One thing to keep in mind when comparing instrument specifications is the absolute size of an aperture. The size depends upon the optical design. A 10-μm aperture in one design might be equivalent to a 25-μm aperture in another. The size alone does not dictate spectral resolution.

When to use a smaller aperture: Sometimes higher resolution is needed to adequately identify samples. For example, distinguishing between different polymorphs or looking at ring breathing modes in carbon nanotubes.

The Raman spectrum of l-cystine (Figure 2) is a good example to show the benefit of high spectral resolution. l-Cystine is sometimes used to measure Raman spectrometer resolution because it has several bands that are very close together, such as the two peaks at 76.8 and 65.7 cm-1 Raman shift. There is also a shoulder on the peak at 110 cm-1 that requires high resolution to detect.

Figure 2

The main point to remember is a large aperture can provide a spectrum in cases in which the Raman signal is very weak with a minor loss of resolution. If there is adequate Raman signal, then by all means, use the smaller aperture will achieve the best spectral resolution.

Despite the perception that the higher the spectral resolution the better, again there are tradeoffs and most practical Raman analyses including identification, detecting peak shifts, and revealing fine structure can be achieved at 4 and even 8 cm-1 resolution. These resolutions provide an ideal balance between analytical information and signal to noise.

Exposure time versus number of exposures: Modern Raman instruments enable the control of data acquisition by adjusting the exposure time and the number of exposures added together for a final spectrum. For best results, start by maximizing the exposure time.

Exposure time is completely analogous to a photographic camera. Just as a longer exposure gives you a better picture in dim light, you get a better spectrum from a weak Raman scatterer.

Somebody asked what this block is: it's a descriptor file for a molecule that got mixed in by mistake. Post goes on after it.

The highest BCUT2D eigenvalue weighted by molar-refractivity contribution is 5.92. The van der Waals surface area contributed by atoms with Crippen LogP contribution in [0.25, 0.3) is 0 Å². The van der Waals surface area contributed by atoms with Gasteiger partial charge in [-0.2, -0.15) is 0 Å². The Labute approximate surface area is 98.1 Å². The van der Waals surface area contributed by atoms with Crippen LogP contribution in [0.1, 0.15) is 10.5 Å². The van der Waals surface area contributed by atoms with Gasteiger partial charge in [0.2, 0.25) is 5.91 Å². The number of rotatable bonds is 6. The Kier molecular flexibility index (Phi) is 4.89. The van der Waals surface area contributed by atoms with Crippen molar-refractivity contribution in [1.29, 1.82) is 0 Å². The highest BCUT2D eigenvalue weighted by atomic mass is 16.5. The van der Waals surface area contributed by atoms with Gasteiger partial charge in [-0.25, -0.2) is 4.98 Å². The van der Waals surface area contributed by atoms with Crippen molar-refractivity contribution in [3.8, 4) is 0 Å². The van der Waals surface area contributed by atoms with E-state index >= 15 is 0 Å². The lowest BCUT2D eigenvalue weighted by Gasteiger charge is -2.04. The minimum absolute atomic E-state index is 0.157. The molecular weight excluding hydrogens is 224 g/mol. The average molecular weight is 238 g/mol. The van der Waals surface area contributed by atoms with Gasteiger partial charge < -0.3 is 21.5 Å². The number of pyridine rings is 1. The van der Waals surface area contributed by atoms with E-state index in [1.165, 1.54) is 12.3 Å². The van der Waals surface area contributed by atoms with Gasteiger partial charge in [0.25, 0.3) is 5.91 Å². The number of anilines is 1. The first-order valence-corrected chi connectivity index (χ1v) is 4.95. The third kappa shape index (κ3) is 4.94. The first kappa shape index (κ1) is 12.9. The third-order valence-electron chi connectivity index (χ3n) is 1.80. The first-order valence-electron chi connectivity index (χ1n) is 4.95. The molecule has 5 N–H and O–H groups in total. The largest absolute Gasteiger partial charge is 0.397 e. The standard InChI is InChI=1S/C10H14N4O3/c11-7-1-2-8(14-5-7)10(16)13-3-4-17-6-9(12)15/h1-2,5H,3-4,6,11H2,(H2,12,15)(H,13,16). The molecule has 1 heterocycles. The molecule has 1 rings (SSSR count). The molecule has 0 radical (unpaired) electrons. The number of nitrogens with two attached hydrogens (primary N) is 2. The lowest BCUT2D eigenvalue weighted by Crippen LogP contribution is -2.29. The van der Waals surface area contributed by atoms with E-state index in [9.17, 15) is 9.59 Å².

Spectroscopy is static. As such, for scientific measurements, it is common practice to record multiple exposures and combine them. This has been done for years by astronomers, physicists and chemists.

Given the two options, longer exposure time versus more exposures, which is best? Deciding to choose a longer exposure time or use more exposures comes down to signal-to-noise ratio. Raman signals are measured in counts per second (cps). Using a longer exposure time or averaging many spectra will not increase the signal — just reduce the noise. The previous topics (laser power and aperture) explain how to increase the Raman signal. So the question comes down to which does a better job of reducing noise in the final spectrum.

It turns out the main sources of noise in modern dispersive Raman systems are read noise and shot noise (1/f noise). Read noise is the noise introduced when the charge in the CCD is digitized and converted to a spectrum. Shot noise is noise proportional to the intensity of the signal (either Raman or fluorescence). Most CCD detectors themselves are very quiet and do not contribute significantly to noise when collecting signal during exposure.

For a quiet sample, one with little shot noise, it makes sense that for a given measurement time, two long exposures produces less noise than many, short exposures. There are fewer read operations. Figure 3 is a good example of this effect.

Figure 3

The sample used for Figure 3, silicon with 532-nm laser excitation, is collected for a total measurement time of 1 min. The number of exposures and exposure time are varied to produce the same total measurement time. The top trace (green) is the shortest exposure time (60 exposures × 1 s); the bottom trace (red) is the longest exposure time (2 exposures × 30 s). It is clear the longer exposure time yields lower noise.

For samples with a fluorescence background, the difference is less pronounced. The reason being the shot noise caused by the fluorescence signal now contributes more to the spectrum noise level than other sources of noise.